Eat your heart out, Wilkins!

Since John Wilkins also made the pilgrimage to Down House this past July, we had to one-up him and find something he hadn’t seen—and here it is. There was a laboratory space behind the greenhouses that he hadn’t been able to enter, but we could, and inside was a beehive and…worm pots!


The placard simply says that Darwin studied worms for the last two years of his life, and includes a few paragraphs from his worm work. There they are, three dead-looking pots on a bare shelf. Writhe in envy, Wilkins! Now you’re going to have to book a flight to London to catch up with us.


  1. flame821 says

    So glad to see you back and in good form Professor, we missed you while you were gone.

    (although I did enjoy the Monty Python vids)


  2. says

    I’m going straight to hell for this… Window seat, please.

    “Well, it’s a cup with dirt in it. I call it ‘Cup of Dirt.’ You should move on now. Just go ahead and move on. Head on down the line there.”

  3. says

    I have an 1883 copy of “Earthworms”

    As do I. It’s one of the most affordable pieces of Darwiniana, although, surprisingly, a first edition of “Expression of the Emotions in Man and Animals” (1872) is pretty cheap too. It’s really only the first editions of the Origin and Descent of Man that start getting into the thousands of dollars.

  4. thwaite says

    How many editions are there for “Earthworms”? (Probably only the one…) You may wish to compare your copies to the photocopied edition Google provides (and has an edition in plain-text.)

    “Descent” had only two editions, and the second was well worth publishing – corrected many errors. My wife owns one of the (many?) bootlegged American versions of the 2d ed – the U.S. was pretty casual about copyright then, sort of like China is now.

    “Origins” had six editions, of which the first was the most direct and clear – so its value is not just as “first edition”. Later editions attempted to respond to various critics’ complaints, which did not improve them. There are valorium texts which collate the many changes in each edition if anyone’s interested (And at least the first and sixth editions are online at, so one could just run ‘diff’… see en.wikipedia’s entry for ‘Origins’)

  5. thwaite says

    That should be “variorum texts”, of course, as here:
    M. Peckham, Editor, 1959, The Origin of Species by Charles Darwin: A Variorum Text (Philadelphia: University of Pennsylvania Press

  6. says

    How many editions are there for “Earthworms”? (Probably only the one…)

    I had thought so (and my copy is identical to the 1883 Google scan), but Project Gutenberg says October, 1881. Interesting. In any case, seeing how Darwin died in 1882, if there really were two editions (1881 and 1883), the latter was probably only a reprinting. I’ll have to ask my rare bookseller.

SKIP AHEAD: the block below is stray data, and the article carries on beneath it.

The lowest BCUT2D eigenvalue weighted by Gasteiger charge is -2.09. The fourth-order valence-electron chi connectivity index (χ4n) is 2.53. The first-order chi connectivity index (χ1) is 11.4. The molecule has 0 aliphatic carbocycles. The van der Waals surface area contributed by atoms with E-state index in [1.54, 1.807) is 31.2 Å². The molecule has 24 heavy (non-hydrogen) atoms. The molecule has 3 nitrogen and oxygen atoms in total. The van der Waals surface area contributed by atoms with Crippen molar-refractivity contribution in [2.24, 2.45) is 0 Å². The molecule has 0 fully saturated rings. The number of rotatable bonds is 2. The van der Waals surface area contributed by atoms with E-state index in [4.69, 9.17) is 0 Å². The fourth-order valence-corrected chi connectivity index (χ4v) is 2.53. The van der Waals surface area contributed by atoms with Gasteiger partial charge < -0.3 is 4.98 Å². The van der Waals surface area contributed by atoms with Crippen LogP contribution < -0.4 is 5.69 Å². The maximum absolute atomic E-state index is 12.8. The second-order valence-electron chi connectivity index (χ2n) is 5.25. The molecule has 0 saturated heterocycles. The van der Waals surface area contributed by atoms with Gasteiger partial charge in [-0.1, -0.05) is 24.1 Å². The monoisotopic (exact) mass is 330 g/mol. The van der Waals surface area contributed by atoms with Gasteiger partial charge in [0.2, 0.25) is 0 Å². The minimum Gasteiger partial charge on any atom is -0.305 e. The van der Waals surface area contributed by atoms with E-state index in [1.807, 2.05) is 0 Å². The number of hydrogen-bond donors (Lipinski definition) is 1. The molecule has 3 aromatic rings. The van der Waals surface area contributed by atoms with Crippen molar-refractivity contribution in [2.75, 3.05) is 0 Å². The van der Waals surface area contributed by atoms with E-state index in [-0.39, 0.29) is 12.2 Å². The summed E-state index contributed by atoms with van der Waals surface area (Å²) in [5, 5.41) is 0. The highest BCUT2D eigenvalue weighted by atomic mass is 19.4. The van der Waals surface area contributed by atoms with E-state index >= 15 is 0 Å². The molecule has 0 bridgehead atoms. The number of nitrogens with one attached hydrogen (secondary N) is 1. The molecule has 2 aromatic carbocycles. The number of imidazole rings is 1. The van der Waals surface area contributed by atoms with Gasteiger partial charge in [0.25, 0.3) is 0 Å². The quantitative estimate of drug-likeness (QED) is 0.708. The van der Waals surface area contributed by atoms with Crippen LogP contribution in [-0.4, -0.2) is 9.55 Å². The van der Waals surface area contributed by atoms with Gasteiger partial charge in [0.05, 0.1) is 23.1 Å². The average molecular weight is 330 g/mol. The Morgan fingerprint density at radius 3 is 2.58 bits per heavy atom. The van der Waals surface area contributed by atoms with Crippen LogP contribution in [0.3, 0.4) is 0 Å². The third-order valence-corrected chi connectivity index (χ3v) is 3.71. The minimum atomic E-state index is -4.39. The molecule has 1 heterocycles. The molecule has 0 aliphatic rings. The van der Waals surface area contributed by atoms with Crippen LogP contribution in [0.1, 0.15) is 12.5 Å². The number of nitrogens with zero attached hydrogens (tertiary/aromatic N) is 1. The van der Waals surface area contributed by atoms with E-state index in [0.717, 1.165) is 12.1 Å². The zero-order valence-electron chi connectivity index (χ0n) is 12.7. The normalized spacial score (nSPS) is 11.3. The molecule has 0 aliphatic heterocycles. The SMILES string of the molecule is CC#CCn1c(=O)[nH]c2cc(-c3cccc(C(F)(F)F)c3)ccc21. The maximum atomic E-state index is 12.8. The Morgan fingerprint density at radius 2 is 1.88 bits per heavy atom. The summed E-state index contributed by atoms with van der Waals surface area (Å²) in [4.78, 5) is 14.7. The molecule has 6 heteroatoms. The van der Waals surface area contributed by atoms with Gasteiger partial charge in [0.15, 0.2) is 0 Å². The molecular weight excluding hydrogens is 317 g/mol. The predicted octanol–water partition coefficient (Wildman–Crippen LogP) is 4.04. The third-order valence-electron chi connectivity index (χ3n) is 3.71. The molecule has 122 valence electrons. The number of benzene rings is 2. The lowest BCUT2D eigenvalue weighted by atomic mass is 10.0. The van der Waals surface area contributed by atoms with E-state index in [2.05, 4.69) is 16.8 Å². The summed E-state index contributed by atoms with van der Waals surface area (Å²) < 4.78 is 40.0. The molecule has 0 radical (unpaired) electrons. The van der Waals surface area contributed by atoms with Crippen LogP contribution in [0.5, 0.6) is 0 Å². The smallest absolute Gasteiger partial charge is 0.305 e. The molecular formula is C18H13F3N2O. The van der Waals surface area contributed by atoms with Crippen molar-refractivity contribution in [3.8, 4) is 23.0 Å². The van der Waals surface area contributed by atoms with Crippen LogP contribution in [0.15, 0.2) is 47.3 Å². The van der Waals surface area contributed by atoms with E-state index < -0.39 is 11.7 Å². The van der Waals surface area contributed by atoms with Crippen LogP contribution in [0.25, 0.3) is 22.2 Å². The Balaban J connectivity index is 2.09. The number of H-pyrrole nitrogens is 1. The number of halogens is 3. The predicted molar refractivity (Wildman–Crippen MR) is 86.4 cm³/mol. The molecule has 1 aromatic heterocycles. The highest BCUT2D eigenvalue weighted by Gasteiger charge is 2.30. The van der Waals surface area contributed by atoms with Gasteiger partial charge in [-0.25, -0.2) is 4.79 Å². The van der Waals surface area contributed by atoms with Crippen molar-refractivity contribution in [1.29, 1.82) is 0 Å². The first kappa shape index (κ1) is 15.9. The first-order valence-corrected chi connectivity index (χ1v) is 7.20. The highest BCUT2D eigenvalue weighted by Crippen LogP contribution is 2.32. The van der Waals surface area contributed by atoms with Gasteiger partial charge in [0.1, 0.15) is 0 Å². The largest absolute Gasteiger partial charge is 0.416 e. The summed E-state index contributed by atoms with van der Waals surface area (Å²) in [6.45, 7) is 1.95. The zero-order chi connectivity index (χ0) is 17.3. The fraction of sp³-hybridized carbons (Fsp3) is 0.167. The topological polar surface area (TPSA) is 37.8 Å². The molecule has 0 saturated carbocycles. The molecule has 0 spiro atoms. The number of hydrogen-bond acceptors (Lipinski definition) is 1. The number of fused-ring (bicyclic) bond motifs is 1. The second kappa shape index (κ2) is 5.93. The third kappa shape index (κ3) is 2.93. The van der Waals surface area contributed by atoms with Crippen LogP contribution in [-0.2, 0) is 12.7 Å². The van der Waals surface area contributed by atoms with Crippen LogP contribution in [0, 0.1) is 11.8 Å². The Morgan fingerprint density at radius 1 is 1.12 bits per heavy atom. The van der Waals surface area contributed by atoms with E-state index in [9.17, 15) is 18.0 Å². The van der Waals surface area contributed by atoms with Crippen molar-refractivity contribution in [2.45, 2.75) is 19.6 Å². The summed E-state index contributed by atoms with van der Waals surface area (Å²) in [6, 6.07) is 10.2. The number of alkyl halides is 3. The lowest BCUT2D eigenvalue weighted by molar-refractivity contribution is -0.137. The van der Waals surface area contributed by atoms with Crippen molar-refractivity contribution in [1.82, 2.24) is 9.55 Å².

Yes, the Peckman variorum for the Origin is an interesting read. It’s out in a fairly inexpensive paperback edition these days.

  7. bernarda says

    “The largest collection of Darwin’s writings ever published will appear on this website on 19 October 2006. Never before has so much Darwin material, and so many rare and widely dispersed items, been brought together in one place and made available free of charge.

    This site currently offers more than 50,000 pages of searchable text and 40,000 images of both publications and transcribed manuscripts. Most of the materials are available both as fully formatted electronic text and colour images of the originals. Darwin’s works are also available as free machine-read audio mp3 files.

    The project, designed and directed by Dr John van Wyhe of Christ’s College, Cambridge, is hosted by the Centre for Research in the Arts, Social Sciences, and Humanities at the University of Cambridge. The launch marks the end of the first year of the three-year’s funding awarded by the Arts and Humanities Research Council.”

  8. says

    “Earthworms” was by far Darwin’s most successful book. I don’t have the publishing history, but it outsold “Origin” by a great margin. So it is probably an easy book to find a first edition of.

    And Mhsfdz… plsplsplt!

  9. says

    The Darwin Online site couldn’t have come online at a more opportune time. It seems that there really was an 1881 edition (there are scans there that include the title page).

  10. thwaite says

    bernada, thanks for posting I just heard about it the BBC and found your posting about six hours ahead of them!

    Not only does the site have editions 2-5 of the Origin, so one can roll one’s own variorum (though Peckham added value with annotations, if I recall), the site also has (or will soon?) Chuck’s notebooks such as the M & N volumes on ‘metaphysics, morals and expressions’. These are more accurately described by Gruber & Barrett’s 1974 compilation from them, DARWIN ON MAN – which this site also cites. Gruber seems to be becoming a rare book itself.

  11. Marc Buhler says

    On behalf of the good philosopher I would like to ask you, PZ, if you have learned anything about life as viewed through the majestic and often statistical lens of cricket. No, not “a” cricket but rather that glorious pastime of willow on leather, of bales up high and a stickey wicket down below, of sea gull counts and an underarm delivery that nearly started a trans-tasman war. I’m talking about calypso music playing on a summer afternoon in a west indian stadium during “tea” (a formal break of play in the afternoon session). Cricket, mate. That’s what I’m talking about – and doing so in place of the good Dr. Wilkins as it isn’t his cup of tea. Did you learn anything at all about the cricket or how life is thus viewed? Perhaps it’s time your university started a “CC” if for nothing else than a beer.

  12. says

    Two years? I thought Darwin studied those worms for 2 DECADES. Long enough to watch them bury a boulder in his backyard.

    Was that a legend?